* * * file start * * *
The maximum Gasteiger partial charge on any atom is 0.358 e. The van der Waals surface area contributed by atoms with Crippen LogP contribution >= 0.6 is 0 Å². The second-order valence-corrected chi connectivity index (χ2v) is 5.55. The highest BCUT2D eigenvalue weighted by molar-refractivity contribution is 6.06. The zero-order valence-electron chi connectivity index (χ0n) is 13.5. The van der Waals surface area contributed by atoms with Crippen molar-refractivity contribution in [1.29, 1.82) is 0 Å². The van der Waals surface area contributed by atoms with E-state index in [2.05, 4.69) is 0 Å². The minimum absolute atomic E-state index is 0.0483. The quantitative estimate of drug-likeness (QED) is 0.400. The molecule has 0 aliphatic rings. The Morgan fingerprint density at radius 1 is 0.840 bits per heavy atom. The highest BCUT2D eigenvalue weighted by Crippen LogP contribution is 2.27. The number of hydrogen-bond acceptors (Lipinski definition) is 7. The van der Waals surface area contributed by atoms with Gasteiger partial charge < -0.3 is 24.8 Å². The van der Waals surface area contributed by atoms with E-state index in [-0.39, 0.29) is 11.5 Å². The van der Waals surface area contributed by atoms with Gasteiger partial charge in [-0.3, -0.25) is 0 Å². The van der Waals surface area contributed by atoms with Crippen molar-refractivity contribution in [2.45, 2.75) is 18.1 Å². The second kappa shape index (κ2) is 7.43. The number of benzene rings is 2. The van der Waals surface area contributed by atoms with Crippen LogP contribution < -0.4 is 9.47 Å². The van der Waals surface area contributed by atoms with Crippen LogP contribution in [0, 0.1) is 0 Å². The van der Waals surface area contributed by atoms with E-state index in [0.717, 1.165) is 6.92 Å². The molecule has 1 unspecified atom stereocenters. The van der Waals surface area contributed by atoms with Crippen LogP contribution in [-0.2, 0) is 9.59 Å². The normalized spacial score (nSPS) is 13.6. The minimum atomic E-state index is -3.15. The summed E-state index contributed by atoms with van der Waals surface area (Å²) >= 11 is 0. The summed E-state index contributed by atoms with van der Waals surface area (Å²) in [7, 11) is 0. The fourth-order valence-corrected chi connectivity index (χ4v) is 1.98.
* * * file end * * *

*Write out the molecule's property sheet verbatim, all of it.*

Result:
The maximum Gasteiger partial charge on any atom is 0.358 e. The van der Waals surface area contributed by atoms with Crippen LogP contribution >= 0.6 is 0 Å². The second-order valence-corrected chi connectivity index (χ2v) is 5.55. The highest BCUT2D eigenvalue weighted by molar-refractivity contribution is 6.06. The zero-order valence-electron chi connectivity index (χ0n) is 13.5. The van der Waals surface area contributed by atoms with Crippen molar-refractivity contribution in [1.29, 1.82) is 0 Å². The van der Waals surface area contributed by atoms with E-state index in [2.05, 4.69) is 0 Å². The minimum absolute atomic E-state index is 0.0483. The quantitative estimate of drug-likeness (QED) is 0.400. The molecule has 0 aliphatic rings. The Morgan fingerprint density at radius 1 is 0.840 bits per heavy atom. The highest BCUT2D eigenvalue weighted by Crippen LogP contribution is 2.27. The number of hydrogen-bond acceptors (Lipinski definition) is 7. The van der Waals surface area contributed by atoms with Gasteiger partial charge < -0.3 is 24.8 Å². The van der Waals surface area contributed by atoms with E-state index in [-0.39, 0.29) is 11.5 Å². The van der Waals surface area contributed by atoms with Gasteiger partial charge in [-0.3, -0.25) is 0 Å². The van der Waals surface area contributed by atoms with Crippen molar-refractivity contribution in [2.45, 2.75) is 18.1 Å². The second kappa shape index (κ2) is 7.43. The number of benzene rings is 2. The van der Waals surface area contributed by atoms with Crippen LogP contribution < -0.4 is 9.47 Å². The van der Waals surface area contributed by atoms with Crippen LogP contribution in [0, 0.1) is 0 Å². The van der Waals surface area contributed by atoms with E-state index in [0.717, 1.165) is 6.92 Å². The molecule has 1 unspecified atom stereocenters. The van der Waals surface area contributed by atoms with Crippen LogP contribution in [-0.2, 0) is 9.59 Å². The normalized spacial score (nSPS) is 13.6. The minimum atomic E-state index is -3.15. The summed E-state index contributed by atoms with van der Waals surface area (Å²) >= 11 is 0. The summed E-state index contributed by atoms with van der Waals surface area (Å²) in [7, 11) is 0. The fourth-order valence-corrected chi connectivity index (χ4v) is 1.98.